It will be appreciated, therefore, that there is a need for an improved voice recognition system based upon time encoded speech (TES) to cope with connected or continuous recognition tasks. It is an object of the present invention to provide an improved method and apparatus for recognising voice signals, and in particular, voice signals encoded as time encoded speech.
Accordingly, there is provided a method for recognizing voice signals encoded as time encoded speech (TES), the method comprising segmenting a time encoded speech symbol stream into a number of time frames and applying each time frame to a plurality of seeker circuits, each seeker circuit being optimized to detect an acoustic event of the voice signals to be recognized, examining parameters of TES symbols in the time frames thereby to determine the presence or absence of any acoustic event to which any seeker circuit is optimized, determining segmentation boundaries in the TES symbol stream in dependence upon the acoustic events determined as present or absent, comparing parameters of the TES symbol stream within the segmentation boundaries with archetypes of words or utterances stored as time encoded speech thereby to provide an output signal indicative of the nature of the voice signal.
In accordance with the present invention, there is also provided an apparatus for recognizing voice signals encoded as time encoded speech. The apparatus comprises receiver means for receiving a time encoded speech symbol stream and segmenting the stream into a number of time frames, a plurality of seeker circuits, arranged to receive the time frames and being optimized for detecting an acoustic event of the voice signals to be recognized, classifying means for examining parameters of time encoded speech symbols in the time frames and for determining the presence or absence of any acoustic event to which any seeker circuit is optimized, segmentation means for determining segmentation boundaries in the time encoded speech symbol stream, and comparator means for comparing parameters of the time encoded speech symbol stream within the segmentation boundaries with archetypes of words or utterances stored as time encoded speech, and output means for providing an output signal indicative of the nature of the voice signal as a result of the comparison.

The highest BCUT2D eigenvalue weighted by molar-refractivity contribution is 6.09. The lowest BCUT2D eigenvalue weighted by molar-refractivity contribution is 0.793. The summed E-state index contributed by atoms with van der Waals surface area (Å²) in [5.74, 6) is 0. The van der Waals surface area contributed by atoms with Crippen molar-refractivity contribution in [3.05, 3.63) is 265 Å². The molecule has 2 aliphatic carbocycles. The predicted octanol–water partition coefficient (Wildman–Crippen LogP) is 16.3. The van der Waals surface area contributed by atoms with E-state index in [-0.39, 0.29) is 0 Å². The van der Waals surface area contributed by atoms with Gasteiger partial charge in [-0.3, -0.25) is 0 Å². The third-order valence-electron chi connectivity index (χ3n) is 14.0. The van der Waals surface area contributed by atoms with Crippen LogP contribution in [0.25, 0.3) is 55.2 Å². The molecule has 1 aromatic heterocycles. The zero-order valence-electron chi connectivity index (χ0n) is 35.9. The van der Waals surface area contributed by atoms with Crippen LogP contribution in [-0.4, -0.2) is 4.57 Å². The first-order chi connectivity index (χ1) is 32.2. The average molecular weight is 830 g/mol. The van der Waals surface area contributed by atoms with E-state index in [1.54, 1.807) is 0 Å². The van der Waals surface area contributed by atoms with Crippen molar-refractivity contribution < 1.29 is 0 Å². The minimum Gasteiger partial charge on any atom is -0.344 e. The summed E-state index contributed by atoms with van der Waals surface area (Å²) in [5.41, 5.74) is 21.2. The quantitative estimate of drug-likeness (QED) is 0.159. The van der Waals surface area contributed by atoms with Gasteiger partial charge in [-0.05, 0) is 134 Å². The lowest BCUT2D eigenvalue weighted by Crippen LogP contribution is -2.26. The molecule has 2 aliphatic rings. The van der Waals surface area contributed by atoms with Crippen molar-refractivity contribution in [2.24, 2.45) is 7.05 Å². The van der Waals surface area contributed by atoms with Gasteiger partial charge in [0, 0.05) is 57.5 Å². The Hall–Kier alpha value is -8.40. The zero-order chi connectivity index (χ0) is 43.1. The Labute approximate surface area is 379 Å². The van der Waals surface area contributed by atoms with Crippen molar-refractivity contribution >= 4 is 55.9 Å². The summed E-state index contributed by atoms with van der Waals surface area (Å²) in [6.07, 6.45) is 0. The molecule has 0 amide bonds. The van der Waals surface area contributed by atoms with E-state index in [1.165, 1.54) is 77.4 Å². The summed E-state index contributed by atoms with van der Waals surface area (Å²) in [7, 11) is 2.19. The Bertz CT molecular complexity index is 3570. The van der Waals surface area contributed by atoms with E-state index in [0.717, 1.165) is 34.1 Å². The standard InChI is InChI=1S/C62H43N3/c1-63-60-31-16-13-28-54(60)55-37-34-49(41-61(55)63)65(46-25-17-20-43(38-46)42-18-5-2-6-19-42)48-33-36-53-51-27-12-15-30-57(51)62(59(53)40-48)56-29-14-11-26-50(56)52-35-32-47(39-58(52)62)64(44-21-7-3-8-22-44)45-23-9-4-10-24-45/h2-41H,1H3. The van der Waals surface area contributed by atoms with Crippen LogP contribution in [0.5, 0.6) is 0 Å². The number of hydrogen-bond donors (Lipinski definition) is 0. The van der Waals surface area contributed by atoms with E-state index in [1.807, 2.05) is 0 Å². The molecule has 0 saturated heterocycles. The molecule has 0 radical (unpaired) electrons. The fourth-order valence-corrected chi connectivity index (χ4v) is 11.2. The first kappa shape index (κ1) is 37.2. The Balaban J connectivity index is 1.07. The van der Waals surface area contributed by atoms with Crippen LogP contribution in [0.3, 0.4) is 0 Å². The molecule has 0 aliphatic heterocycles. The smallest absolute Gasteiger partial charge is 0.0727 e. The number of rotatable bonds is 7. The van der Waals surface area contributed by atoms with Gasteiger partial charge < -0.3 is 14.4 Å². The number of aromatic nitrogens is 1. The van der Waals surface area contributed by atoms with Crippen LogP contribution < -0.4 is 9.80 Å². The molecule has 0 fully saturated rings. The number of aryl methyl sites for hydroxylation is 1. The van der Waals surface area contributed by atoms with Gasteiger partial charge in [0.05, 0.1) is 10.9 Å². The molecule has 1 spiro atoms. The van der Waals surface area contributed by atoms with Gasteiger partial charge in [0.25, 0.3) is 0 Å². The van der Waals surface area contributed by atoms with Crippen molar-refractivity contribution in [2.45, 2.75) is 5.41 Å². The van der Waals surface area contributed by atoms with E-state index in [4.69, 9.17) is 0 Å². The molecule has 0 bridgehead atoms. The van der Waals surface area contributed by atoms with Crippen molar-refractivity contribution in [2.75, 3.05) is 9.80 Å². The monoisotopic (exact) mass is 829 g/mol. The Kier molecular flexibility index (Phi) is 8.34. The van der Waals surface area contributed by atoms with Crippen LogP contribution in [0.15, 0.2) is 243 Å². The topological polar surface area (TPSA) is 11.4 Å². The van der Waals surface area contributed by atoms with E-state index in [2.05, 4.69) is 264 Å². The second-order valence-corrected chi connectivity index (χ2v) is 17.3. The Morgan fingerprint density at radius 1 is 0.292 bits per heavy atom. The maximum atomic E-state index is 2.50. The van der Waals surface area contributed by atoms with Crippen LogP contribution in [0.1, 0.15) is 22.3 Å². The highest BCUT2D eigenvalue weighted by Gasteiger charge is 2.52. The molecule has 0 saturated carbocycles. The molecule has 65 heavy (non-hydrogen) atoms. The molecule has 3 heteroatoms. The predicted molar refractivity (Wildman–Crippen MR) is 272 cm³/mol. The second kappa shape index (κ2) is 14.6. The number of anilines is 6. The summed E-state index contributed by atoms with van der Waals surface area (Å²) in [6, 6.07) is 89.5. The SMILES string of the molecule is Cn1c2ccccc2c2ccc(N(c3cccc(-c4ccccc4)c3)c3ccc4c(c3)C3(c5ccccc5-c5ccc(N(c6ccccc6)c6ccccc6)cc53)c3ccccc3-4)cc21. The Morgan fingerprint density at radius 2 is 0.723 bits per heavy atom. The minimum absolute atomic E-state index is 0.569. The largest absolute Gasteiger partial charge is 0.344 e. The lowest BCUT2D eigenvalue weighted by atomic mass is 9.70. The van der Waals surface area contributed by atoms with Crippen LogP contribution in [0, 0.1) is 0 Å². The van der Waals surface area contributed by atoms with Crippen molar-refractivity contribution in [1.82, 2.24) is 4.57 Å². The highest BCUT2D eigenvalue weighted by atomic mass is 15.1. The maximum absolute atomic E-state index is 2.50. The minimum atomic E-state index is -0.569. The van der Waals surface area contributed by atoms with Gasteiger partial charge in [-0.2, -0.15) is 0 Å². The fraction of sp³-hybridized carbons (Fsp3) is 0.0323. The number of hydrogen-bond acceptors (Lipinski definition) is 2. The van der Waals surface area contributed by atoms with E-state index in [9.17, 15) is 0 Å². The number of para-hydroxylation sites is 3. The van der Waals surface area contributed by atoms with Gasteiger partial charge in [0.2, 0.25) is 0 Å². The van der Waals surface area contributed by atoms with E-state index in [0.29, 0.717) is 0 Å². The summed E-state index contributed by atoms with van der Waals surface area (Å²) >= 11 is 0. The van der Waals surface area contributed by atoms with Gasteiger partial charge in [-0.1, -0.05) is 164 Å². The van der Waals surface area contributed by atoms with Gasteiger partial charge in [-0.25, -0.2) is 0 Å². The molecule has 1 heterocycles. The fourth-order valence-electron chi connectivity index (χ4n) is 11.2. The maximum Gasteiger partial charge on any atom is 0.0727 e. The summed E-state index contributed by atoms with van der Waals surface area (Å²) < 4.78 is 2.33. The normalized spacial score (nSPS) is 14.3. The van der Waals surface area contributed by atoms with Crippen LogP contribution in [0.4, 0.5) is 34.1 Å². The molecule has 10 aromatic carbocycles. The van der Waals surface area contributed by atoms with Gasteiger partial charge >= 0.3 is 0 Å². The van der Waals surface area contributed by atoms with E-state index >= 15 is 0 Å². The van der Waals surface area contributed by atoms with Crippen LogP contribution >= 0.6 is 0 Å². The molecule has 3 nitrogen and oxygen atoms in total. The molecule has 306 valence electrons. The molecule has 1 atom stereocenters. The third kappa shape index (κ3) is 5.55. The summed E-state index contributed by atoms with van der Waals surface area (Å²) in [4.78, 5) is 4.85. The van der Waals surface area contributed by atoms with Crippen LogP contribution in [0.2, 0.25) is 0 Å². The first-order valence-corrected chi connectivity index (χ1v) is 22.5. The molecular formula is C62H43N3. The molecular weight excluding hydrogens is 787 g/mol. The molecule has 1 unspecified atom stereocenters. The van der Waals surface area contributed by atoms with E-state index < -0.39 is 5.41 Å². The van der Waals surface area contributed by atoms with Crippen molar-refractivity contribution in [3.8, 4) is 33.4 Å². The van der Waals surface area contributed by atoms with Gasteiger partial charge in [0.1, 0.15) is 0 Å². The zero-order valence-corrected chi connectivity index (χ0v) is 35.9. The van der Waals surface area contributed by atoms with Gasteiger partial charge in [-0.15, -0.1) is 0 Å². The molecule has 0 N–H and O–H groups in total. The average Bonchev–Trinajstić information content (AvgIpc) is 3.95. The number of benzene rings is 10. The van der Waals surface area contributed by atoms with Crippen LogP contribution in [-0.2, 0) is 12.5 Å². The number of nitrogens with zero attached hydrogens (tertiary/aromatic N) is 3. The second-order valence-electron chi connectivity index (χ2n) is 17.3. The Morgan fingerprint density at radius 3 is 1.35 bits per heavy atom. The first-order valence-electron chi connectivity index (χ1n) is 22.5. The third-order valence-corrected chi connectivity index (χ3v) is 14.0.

Preferably, the segmentation boundaries comprise adjacent segmentation boundaries in the TES symbol stream.
FIGS. 1A and 1B depict an A-Matrix two dimensional pattern recording of time encoded symbol distribution for a whole word archetypes "one" and "three".
FIG. 2 shows the time encoded speech symbol distribution for the word `six`;
FIG. 3 shows a comparison of whole work and segmentation matrices for the same entire word;
FIG. 4 depicts a graphical representation of the whole word and segmentation matrices shown in FIG. 3;
FIG. 5 shows an apparatus for continuous word recognition in accordance with the present invention;
FIGS. 6A and 6B show examples of segmentation of the words "zero" and "nine" in accordance with the method of the present invention;
FIG. 7 shows a graphic representation of the temporal distribution of the time encoded speech symbols for the word "zero";